A Testament To Democracy - By Emiliano Antunez -Price of Liberty
A Testament To Democracy
By Emiliano Antunez

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January 25, 2005
The trash has been swept off the streets of Washington DC (for now at least), the tuxedos have been sent to the cleaners and the tourist are on their way home, George W, Bush’s second Inauguration and freedom are now both officially part of American history. In a speech “honoring” veterans President Bush said that the grand fete surrounding the inauguration was a “testament to democracy.” Reviewing the events surrounding the inauguration and taking a sober look at America today it’s hard to argue with the Presidents assertion (or is it?).

AT&T, Bank of America Corp., Bristol-Myers Squibb, ChevronTexaco and Exxon Mobil Corp. are just some of the “donors” to our Presidents inaugural celebration that coughed up a total of $46 million for the big bash. In reality $46 million is an insignificant amount when compared to the amount these companies spend annually paying for lobbyist and congressional junkets. An overwhelming majority of the “more generous” donors to the Presidents inauguration bash were for profit companies. There is no crime in being a for profit company (in Fact it’s a good thing), but what borders on the criminal is the waste of profits in order to curry favor with the government. Lucrative contracts, lax regulation on themselves, more stringent regulations on competitors and upstarts, or favorable legislation are what these “donors” are really after (and usually get).

The inauguration itself is not in reality a “testament to democracy”, but to the ability of politicians to extract money from private for profit corporations in order to improve their bottom line or simply guarantee their existence is the testament to democracy’s dictatorial potential. Behind the pomp and circumstance of the inauguration lurks the power of the United States government, a power that has increased exponentially over the past 150 years regardless if the occupant of the White House was a Republican or Democrat and which party controlled the congress or dominated the judiciary. Halliburton today’s poster child of government lap dogs is but one example of the government’s ability to make or break private companies. Under the Clinton Administration Microsoft Chairman Bill Gates was dragged through the ringer by the Department of “Justice.” Mr. Gates real crime in the eyes of those who held political power was his lack of reverence, his company though a giant in its industry had only two full time lobbyists in Washington DC while competitors less than a quarter of his size had more than ten. This “problem” has since been corrected.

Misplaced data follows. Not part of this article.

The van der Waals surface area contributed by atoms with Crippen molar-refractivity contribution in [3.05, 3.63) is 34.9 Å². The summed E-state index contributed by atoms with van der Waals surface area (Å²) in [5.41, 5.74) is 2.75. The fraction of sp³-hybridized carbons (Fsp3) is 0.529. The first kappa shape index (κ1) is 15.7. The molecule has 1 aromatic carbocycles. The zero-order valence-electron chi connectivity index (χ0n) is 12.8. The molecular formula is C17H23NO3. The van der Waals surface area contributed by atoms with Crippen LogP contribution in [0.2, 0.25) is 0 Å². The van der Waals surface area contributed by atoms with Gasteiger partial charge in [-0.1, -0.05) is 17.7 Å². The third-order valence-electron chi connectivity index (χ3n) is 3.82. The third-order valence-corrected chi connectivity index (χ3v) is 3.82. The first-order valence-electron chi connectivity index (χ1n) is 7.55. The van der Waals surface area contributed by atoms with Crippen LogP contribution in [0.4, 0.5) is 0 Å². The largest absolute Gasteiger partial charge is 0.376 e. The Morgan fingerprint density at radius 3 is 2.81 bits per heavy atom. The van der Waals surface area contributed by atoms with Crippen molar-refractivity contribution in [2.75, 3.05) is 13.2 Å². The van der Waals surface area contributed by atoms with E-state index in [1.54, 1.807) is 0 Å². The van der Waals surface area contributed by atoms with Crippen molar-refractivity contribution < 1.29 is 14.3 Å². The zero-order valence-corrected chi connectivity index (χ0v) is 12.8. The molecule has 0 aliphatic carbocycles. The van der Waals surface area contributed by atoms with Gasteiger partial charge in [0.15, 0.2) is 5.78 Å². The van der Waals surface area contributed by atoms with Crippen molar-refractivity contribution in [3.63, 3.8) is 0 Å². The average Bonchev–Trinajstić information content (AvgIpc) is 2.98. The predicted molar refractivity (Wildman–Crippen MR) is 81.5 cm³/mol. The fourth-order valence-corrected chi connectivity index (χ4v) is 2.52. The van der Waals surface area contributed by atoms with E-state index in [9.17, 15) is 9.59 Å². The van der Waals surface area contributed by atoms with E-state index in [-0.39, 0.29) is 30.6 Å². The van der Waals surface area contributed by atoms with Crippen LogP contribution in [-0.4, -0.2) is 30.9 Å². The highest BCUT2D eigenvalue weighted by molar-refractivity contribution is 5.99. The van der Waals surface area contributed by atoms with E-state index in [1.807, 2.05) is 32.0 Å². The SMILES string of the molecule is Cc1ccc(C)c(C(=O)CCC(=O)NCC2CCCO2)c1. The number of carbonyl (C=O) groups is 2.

Presidents past and present are not the only one’s to blame. Congressmen, Senators, judges and bureaucrats have all taken part in the arm twisting. Congressmen and Senators are usually more than willing to “bring home the bacon” sneaking giveaways to corporate “donors” into legislation at the expense of corporate non-donors and individual taxpayers (whose money is confiscated as opposed to donated). Judges are either oblivious to the constitution (the one they are sworn to uphold) or pornographically twist its language to conform it to their personal preference or prejudices.

Yet the biggest culprits in the governments power grab are not politicians but actually corporations and individual voters themselves. Corporations have sat by silently as politicians passed unconstitutional regulations and taxes, hoping that their “donations” would lessen the impact on their industry or company and preferably have adverse effects on others. Voters have mostly voted for candidates who promised to introduce new government "programs" and or ensure them about preserving existing ones. We have reached a point today where the livelihood of most Americans depends on the decision of politicians. George Bush’s statement about the inauguration being a “testament to democracy” is actually a testament about how much we have forgotten about the founding of this once free and great nation. Originally neither Presidents nor Senators where popularly elected only congressmen were to represent “the voice of the people”, this was due to the founders well founded fear of democracy, which unchecked becomes nothing more than tyranny of the masses. The Presidents assessment was right, but not only about the inauguration; America itself has truly become a “testament to democracy"

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